Abu Dhabi said its planned financial free zone would offer a wide range of services, from banking to fund management and commodities trading, and would aim to fill a gap in financial markets’ coverage of the global day.
In February, United Arab Emirates President Sheikh Khalifa bin Zayed al-Nahayan passed a federal decree to create the zone on Al Maryah island, close to Abu Dhabi’s downtown area.
Announcing details of the plan on Wednesday, the emirate left little doubt that its zone, to be called the Global Marketplace Abu Dhabi, could become a competitor to Dubai, currently the Gulf’s premier financial centre.
Abu Dhabi’s zone will have an independent regulator with its own board, the Financial Services Regulations Bureau, as well as two courts with a chief justice, the emirate’s Office of Government Communications said in its first public statement on the subject.
The zone, to be launched in the fourth quarter of 2013, will offer benefits similar to the Dubai International Financial Centre (DIFC), such as zero tax, easy repatriation of profits and exemption from customs duties on imports.
“Under the law there will be independent authorities that have their independent budgets and mandates under the regulations of the Global Marketplace Abu Dhabi,” the statement said.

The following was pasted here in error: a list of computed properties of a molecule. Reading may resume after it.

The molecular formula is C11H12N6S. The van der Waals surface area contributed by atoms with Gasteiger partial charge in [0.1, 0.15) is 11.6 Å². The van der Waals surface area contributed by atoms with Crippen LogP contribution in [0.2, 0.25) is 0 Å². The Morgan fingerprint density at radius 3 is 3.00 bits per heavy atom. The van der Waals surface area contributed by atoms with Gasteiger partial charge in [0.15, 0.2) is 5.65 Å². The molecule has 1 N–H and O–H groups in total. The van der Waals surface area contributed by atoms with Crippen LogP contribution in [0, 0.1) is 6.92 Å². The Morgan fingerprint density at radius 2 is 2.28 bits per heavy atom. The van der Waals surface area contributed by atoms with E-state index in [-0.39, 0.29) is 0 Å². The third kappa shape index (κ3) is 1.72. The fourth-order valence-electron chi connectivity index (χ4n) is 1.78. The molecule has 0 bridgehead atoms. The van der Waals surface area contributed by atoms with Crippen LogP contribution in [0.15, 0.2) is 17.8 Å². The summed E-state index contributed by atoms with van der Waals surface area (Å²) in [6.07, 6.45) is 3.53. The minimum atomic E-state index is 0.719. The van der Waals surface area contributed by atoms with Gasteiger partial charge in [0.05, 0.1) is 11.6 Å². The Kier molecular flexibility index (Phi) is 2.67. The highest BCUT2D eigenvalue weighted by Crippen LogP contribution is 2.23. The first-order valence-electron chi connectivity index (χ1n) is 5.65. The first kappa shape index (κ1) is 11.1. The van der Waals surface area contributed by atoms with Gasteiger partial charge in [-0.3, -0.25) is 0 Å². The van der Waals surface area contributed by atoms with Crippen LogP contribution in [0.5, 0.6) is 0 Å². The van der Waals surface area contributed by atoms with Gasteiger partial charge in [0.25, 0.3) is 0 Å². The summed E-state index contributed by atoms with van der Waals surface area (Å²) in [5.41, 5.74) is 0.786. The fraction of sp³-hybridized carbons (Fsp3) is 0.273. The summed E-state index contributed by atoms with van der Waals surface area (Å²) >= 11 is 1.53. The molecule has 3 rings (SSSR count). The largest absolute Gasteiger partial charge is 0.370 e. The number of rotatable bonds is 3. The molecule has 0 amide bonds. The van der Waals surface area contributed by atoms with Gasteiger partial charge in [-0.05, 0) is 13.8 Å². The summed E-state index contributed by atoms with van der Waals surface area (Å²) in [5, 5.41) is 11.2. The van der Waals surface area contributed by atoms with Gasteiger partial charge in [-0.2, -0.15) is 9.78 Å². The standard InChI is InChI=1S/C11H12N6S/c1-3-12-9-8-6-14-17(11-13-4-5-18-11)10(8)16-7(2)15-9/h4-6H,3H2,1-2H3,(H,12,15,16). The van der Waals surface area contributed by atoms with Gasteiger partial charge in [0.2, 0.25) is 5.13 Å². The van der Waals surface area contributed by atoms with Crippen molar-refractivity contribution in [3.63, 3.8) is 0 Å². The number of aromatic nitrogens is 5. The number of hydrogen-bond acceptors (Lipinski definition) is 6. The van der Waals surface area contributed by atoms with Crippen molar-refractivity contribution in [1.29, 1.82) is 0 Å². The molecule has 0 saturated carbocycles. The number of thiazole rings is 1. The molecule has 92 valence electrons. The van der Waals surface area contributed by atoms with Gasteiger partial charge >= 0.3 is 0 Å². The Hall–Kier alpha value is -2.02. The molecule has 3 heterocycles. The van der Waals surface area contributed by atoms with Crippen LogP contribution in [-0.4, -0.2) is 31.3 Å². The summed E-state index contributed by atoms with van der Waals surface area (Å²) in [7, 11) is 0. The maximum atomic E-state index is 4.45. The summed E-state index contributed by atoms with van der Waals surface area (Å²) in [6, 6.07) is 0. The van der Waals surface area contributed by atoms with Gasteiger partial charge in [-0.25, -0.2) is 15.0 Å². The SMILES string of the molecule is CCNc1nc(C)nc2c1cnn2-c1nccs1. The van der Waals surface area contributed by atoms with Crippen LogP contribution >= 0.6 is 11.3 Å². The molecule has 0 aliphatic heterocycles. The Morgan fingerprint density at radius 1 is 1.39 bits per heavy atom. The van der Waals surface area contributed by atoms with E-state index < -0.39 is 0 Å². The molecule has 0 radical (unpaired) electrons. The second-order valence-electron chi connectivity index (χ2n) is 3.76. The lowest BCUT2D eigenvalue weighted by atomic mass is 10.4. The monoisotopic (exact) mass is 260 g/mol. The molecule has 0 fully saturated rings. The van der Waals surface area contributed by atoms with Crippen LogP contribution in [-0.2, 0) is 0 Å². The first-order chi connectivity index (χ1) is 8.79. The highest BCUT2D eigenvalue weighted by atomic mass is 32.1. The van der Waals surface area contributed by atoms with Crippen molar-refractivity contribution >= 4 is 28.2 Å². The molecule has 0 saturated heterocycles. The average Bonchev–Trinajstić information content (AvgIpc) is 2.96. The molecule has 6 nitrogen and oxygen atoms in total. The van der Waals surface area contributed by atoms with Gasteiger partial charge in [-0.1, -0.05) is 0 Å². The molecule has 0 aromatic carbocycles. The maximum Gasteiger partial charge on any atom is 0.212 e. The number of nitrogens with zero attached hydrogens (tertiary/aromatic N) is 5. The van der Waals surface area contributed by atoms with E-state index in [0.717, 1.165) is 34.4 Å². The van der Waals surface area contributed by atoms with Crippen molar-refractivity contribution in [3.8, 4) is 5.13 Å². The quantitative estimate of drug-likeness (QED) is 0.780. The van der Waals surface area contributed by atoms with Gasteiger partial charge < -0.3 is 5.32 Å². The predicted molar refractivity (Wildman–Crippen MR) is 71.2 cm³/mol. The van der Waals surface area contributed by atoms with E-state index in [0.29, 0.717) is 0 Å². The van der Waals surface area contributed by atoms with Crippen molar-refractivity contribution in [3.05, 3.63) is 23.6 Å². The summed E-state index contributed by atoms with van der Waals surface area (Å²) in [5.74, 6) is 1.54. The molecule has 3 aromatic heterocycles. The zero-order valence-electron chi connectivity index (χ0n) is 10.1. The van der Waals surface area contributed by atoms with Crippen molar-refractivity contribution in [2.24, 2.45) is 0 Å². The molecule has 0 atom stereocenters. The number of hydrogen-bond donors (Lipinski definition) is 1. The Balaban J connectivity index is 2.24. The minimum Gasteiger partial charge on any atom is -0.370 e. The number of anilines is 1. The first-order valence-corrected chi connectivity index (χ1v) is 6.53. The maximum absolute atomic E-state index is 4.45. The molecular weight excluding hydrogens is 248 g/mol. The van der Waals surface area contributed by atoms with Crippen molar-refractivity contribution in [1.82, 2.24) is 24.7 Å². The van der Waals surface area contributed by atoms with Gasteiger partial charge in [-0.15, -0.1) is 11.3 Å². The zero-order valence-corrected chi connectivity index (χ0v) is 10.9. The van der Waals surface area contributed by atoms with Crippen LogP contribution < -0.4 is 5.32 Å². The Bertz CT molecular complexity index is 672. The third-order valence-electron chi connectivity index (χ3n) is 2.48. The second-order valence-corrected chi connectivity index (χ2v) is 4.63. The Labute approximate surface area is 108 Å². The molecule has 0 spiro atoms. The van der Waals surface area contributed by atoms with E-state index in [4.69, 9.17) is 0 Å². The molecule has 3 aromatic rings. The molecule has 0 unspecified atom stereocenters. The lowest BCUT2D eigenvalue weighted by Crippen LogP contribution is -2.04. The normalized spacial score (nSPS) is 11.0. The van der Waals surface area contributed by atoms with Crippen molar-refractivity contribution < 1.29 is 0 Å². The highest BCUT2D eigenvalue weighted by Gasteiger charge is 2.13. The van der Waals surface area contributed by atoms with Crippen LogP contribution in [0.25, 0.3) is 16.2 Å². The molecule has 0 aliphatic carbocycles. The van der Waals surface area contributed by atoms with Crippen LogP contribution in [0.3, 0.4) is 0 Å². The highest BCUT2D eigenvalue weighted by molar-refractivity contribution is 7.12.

Institutions operating in the zone will include various types of bank, trading companies, foreign exchange and commodity trading companies, prime brokerages, pension and investment funds, Islamic financial firms, companies handling stock trading, financial consultancies and others, it said.
“The free zone will bridge the gap in the global markets between 7 a.m. and 11 a.m., between Asia and Europe, due to the strategic location of the UAE,” the statement said.
Neighbouring Dubai launched the DIFC in 2004 with its own independent civil and commercial laws, its own courts and a financial exchange, Nasdaq Dubai.
Abu Dhabi is keen to diversify its economy beyond oil and although it is starting well behind Dubai as a financial centre, it has advantages such as its oil wealth – which Dubai lacks – and one of the world’s largest sovereign wealth funds.
“It is an important step in attracting foreign direct investment into Abu Dhabi…It will be interesting if it finds its niche in commodities or forex, which have prospects,” Mohammed Yasin, head of National Bank of Abu Dhabi’s brokerage unit, said of the emirate’s plan.
“We also need to see the relationship of the free zone’s regulator with other local regulators such as the central bank and the Securities and Commodities Authority, and that there is coordination between them.”